Even the few programs theoretically open to undocumented people are, in practice, denied to many because the government primarily incarcerates them in for-profit facilities that aren’t required to offer rehabilitative services.
In 2016, the U.S. Department of Justice issued a memo announcing that it would reduce and eventually end its use of private prisons because the “rehabilitative services” in public facilities had “proved difficult to replicate and outsource” to private ones, which “simply d[id] not provide the same level of correctional services [or] programs.” The Trump administration has since rescinded that memo, so the government’s use of private prisons continues unabated.
These discriminatory policies also deprive undocumented prisoners of early release earned by completing drug treatment, evidence of self-improvement that might help at immigration hearings, and even money to spend at the prison commissary.
The government defends its disparate treatment of undocumented inmates by claiming that it’s not worth it to spend resources rehabilitating people who will just be deported at the end of their sentences. Federal courts have accepted this argument and rejected constitutional challenges to the BOP’s practices, ruling that it is not an equal protection violation to allow United States “citizen-inmates, who must re-enter domestic society,” to participate in rehabilitative programs while “denying that privilege to deportable inmates.”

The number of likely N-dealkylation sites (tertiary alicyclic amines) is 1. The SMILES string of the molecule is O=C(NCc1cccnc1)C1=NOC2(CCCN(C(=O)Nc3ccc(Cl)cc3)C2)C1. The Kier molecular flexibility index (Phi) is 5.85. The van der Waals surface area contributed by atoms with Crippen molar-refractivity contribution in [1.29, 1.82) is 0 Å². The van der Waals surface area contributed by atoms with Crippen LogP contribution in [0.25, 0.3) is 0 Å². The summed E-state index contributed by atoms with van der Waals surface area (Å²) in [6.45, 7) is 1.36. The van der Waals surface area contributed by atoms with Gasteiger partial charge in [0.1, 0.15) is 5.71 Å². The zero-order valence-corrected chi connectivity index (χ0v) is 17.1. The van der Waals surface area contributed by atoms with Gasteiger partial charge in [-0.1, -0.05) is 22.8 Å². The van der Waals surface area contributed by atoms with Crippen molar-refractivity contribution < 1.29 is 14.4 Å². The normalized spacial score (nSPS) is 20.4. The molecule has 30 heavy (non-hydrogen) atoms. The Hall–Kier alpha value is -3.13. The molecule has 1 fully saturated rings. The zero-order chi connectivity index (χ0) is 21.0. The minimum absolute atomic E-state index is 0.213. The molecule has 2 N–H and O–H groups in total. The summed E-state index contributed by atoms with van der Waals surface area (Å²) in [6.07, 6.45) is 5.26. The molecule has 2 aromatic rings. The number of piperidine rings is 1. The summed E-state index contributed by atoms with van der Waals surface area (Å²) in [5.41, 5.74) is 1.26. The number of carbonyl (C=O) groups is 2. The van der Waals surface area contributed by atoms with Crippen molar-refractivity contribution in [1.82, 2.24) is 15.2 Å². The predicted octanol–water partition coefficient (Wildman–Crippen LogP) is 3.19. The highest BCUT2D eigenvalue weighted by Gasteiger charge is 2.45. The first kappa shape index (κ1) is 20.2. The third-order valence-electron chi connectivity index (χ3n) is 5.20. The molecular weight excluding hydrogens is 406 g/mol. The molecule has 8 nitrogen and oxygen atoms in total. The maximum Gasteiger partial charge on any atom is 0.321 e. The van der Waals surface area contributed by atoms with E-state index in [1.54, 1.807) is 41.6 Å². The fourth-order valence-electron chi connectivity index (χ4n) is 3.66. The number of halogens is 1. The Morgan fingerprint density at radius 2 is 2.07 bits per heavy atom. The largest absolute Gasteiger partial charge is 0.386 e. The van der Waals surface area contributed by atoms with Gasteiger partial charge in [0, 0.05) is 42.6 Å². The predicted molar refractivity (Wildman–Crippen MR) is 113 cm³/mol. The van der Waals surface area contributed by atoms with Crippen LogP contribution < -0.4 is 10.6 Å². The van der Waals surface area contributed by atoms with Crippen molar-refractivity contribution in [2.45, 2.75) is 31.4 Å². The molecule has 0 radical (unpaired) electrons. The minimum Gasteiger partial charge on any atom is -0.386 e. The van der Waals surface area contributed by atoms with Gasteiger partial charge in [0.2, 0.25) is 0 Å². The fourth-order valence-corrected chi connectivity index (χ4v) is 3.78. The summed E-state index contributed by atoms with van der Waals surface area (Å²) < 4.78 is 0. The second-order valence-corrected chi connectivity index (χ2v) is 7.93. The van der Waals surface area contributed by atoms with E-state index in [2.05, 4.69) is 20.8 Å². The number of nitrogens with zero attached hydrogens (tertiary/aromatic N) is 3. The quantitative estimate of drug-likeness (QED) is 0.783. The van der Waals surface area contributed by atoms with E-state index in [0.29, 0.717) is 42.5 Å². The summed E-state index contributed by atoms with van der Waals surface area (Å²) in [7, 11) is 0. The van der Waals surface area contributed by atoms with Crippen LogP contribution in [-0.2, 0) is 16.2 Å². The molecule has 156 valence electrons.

That logic is cruel on its face, and it becomes less and less tenable as the population of undocumented prisoners grows.
First, denying rehabilitative services to undocumented prisoners hurts everyone. As the BOP itself has observed, addiction treatment improves the prison environment for both inmates and staff by reducing inmate misconduct and improving health and mental health.
Job training offers inmates a sense of purpose, decreasing recidivism and making prisons more livable. By excluding tens of thousands of inmates from these opportunities solely based on their immigration status, the BOP makes its prisons more desperate and dangerous places overall.
Second, discriminating against undocumented prisoners in this way undermines the rehabilitative justification for the prison system as a whole.